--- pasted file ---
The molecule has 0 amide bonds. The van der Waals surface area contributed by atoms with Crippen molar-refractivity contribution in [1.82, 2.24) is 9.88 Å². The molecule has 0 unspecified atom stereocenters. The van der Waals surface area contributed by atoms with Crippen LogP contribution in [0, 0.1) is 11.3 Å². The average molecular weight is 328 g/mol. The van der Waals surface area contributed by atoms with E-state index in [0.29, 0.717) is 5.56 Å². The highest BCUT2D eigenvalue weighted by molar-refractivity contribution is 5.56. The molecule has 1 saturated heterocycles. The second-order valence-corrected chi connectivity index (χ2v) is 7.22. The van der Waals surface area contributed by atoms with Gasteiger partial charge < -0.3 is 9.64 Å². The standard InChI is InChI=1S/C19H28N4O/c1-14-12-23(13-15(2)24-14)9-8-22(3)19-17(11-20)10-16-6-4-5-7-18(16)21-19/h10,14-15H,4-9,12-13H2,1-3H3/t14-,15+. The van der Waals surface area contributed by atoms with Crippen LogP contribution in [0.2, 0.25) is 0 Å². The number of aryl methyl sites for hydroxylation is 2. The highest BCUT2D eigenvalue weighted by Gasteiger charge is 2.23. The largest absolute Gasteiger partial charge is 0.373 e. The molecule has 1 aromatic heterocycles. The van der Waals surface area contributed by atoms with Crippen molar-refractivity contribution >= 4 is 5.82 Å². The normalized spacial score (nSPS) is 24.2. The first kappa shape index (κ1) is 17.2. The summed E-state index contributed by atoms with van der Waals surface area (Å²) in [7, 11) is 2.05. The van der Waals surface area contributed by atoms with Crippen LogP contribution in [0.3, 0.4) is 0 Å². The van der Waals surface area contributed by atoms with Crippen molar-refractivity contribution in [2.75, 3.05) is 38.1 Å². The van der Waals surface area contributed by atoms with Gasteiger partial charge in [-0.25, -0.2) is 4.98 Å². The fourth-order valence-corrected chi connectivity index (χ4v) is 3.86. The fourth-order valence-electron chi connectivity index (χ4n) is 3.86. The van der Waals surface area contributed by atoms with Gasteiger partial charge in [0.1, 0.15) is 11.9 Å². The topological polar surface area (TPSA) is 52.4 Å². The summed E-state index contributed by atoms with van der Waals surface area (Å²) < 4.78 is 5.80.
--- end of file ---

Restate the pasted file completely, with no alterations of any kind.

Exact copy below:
The molecule has 0 amide bonds. The van der Waals surface area contributed by atoms with Crippen molar-refractivity contribution in [1.82, 2.24) is 9.88 Å². The molecule has 0 unspecified atom stereocenters. The van der Waals surface area contributed by atoms with Crippen LogP contribution in [0, 0.1) is 11.3 Å². The average molecular weight is 328 g/mol. The van der Waals surface area contributed by atoms with E-state index in [0.29, 0.717) is 5.56 Å². The highest BCUT2D eigenvalue weighted by molar-refractivity contribution is 5.56. The molecule has 1 saturated heterocycles. The second-order valence-corrected chi connectivity index (χ2v) is 7.22. The van der Waals surface area contributed by atoms with Gasteiger partial charge < -0.3 is 9.64 Å². The standard InChI is InChI=1S/C19H28N4O/c1-14-12-23(13-15(2)24-14)9-8-22(3)19-17(11-20)10-16-6-4-5-7-18(16)21-19/h10,14-15H,4-9,12-13H2,1-3H3/t14-,15+. The van der Waals surface area contributed by atoms with Crippen LogP contribution in [0.2, 0.25) is 0 Å². The number of aryl methyl sites for hydroxylation is 2. The highest BCUT2D eigenvalue weighted by Gasteiger charge is 2.23. The largest absolute Gasteiger partial charge is 0.373 e. The molecule has 1 aromatic heterocycles. The van der Waals surface area contributed by atoms with Crippen molar-refractivity contribution >= 4 is 5.82 Å². The normalized spacial score (nSPS) is 24.2. The first kappa shape index (κ1) is 17.2. The summed E-state index contributed by atoms with van der Waals surface area (Å²) in [7, 11) is 2.05. The van der Waals surface area contributed by atoms with Crippen LogP contribution in [0.3, 0.4) is 0 Å². The van der Waals surface area contributed by atoms with Crippen molar-refractivity contribution in [2.75, 3.05) is 38.1 Å². The van der Waals surface area contributed by atoms with Gasteiger partial charge in [-0.25, -0.2) is 4.98 Å². The fourth-order valence-corrected chi connectivity index (χ4v) is 3.86. The fourth-order valence-electron chi connectivity index (χ4n) is 3.86. The van der Waals surface area contributed by atoms with Gasteiger partial charge in [0.1, 0.15) is 11.9 Å². The topological polar surface area (TPSA) is 52.4 Å². The summed E-state index contributed by atoms with van der Waals surface area (Å²) < 4.78 is 5.80.